Over the course of my time there, I felt more connected to the community. People were asking questions. Others were using the prayer sheets I had written to help them pray through our Scripture passages each week. Yet the focus of the day was still the meal we served. We did a lot of good by providing that meal, but it never felt like a community of disciples. Looking back, I know exactly what I could have done differently. I could have sat down at a table and talked to the people there, getting to know them and sharing in their stories. Perhaps they would ask more questions about Jesus. Perhaps I could have told more of Jesus’ story. At the time, I was wrapped up in handing out meals and waiting on tables. The idea of sitting at a table felt terrifyingly foreign to me. I see what I could have done differently, but if given another chance, I am not sure I would act on it even now.

In my opportunities to speak, in my interactions with guests, and with my failures to sit and meet with guests, I believe I learned one key lesson: the Word of God is not bound to a culture. This was a lesson much different from the one I thought I had set out to learn. In courses such as Missional Ministry and Cross-Cultural Evangelism, I read and wrote about how the Gospel can be translated, but I only truly began to grasp what that meant during my time at Emmanuel. I was responsible for recognizing my biases, insecurities, and cultural understandings of faith and I was also responsible for learning the biases, hopes, and doubts of the community I was speaking to. Yet the weaknesses in myself and the differences between me and the community at Emmanuel could not hold the Gospel back. God uses faithful people to tell the story of Jesus across all boundaries. During my time at Emmanuel, I grew in my confidence that God can use me to speak what He wishes to say to a gathered community.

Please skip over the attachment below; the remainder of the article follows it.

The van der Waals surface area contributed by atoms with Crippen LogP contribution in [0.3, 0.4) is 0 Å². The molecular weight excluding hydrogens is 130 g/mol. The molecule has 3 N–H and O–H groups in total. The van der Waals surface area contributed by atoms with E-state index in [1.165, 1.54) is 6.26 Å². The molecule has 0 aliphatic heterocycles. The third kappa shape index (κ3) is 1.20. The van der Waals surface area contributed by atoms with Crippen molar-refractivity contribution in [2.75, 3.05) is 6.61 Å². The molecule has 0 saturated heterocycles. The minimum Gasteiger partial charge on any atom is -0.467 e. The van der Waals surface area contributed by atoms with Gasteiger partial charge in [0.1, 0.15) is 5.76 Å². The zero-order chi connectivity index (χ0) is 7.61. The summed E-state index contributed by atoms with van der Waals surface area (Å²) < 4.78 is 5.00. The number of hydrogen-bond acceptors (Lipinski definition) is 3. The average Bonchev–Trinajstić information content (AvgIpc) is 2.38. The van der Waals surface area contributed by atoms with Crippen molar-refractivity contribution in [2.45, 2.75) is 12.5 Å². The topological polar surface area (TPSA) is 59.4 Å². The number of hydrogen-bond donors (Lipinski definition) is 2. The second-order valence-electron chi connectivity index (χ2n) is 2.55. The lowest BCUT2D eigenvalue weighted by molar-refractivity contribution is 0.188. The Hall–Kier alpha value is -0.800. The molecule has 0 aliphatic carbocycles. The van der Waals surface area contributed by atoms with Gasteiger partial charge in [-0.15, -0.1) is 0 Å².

As I transition from Emmanuel and church ministry to Christian education, I do not want to lose what I learned there. One of my criteria for joining a church is to find one that loves the community around the building, especially those who lack material means and have life experiences different from my own. In the meantime, there are other local ministries that reach out to those experiencing homelessness closer to my home. The next step for me is to sit down and meet someone with a different life story without an agenda and without a chance to carefully prepare my statements ahead of time. There, I want to see how God teaches me to share the story of Jesus across cultural differences one-on-one.